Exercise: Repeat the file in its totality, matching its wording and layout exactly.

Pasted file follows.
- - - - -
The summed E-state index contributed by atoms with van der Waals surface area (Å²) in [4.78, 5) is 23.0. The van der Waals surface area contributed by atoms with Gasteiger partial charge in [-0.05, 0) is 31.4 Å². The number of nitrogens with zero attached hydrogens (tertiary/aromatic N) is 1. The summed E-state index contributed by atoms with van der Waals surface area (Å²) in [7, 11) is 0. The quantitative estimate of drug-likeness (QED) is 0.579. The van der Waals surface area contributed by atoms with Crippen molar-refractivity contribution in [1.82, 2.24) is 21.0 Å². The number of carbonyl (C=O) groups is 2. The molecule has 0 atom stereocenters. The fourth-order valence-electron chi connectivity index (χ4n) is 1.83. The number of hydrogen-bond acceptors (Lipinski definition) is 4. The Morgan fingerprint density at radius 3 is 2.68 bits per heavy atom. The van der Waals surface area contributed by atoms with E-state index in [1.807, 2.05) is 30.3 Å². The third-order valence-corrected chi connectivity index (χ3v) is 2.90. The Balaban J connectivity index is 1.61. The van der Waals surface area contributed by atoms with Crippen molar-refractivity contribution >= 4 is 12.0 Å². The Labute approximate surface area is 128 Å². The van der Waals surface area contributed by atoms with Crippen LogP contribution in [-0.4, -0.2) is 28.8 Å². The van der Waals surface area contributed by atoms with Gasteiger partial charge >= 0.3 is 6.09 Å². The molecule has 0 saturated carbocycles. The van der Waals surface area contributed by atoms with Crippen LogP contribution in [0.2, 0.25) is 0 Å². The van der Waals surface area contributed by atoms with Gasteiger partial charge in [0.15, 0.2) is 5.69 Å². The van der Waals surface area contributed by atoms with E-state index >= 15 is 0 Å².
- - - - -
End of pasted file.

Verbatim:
The summed E-state index contributed by atoms with van der Waals surface area (Å²) in [4.78, 5) is 23.0. The van der Waals surface area contributed by atoms with Gasteiger partial charge in [-0.05, 0) is 31.4 Å². The number of nitrogens with zero attached hydrogens (tertiary/aromatic N) is 1. The summed E-state index contributed by atoms with van der Waals surface area (Å²) in [7, 11) is 0. The quantitative estimate of drug-likeness (QED) is 0.579. The van der Waals surface area contributed by atoms with Crippen molar-refractivity contribution in [1.82, 2.24) is 21.0 Å². The number of carbonyl (C=O) groups is 2. The molecule has 0 atom stereocenters. The fourth-order valence-electron chi connectivity index (χ4n) is 1.83. The number of hydrogen-bond acceptors (Lipinski definition) is 4. The Morgan fingerprint density at radius 3 is 2.68 bits per heavy atom. The van der Waals surface area contributed by atoms with E-state index in [1.807, 2.05) is 30.3 Å². The third-order valence-corrected chi connectivity index (χ3v) is 2.90. The Balaban J connectivity index is 1.61. The van der Waals surface area contributed by atoms with Crippen molar-refractivity contribution >= 4 is 12.0 Å². The Labute approximate surface area is 128 Å². The van der Waals surface area contributed by atoms with Crippen LogP contribution in [-0.4, -0.2) is 28.8 Å². The van der Waals surface area contributed by atoms with Gasteiger partial charge >= 0.3 is 6.09 Å². The molecule has 0 saturated carbocycles. The van der Waals surface area contributed by atoms with Crippen LogP contribution in [0.2, 0.25) is 0 Å². The van der Waals surface area contributed by atoms with Gasteiger partial charge in [0.15, 0.2) is 5.69 Å². The van der Waals surface area contributed by atoms with E-state index >= 15 is 0 Å².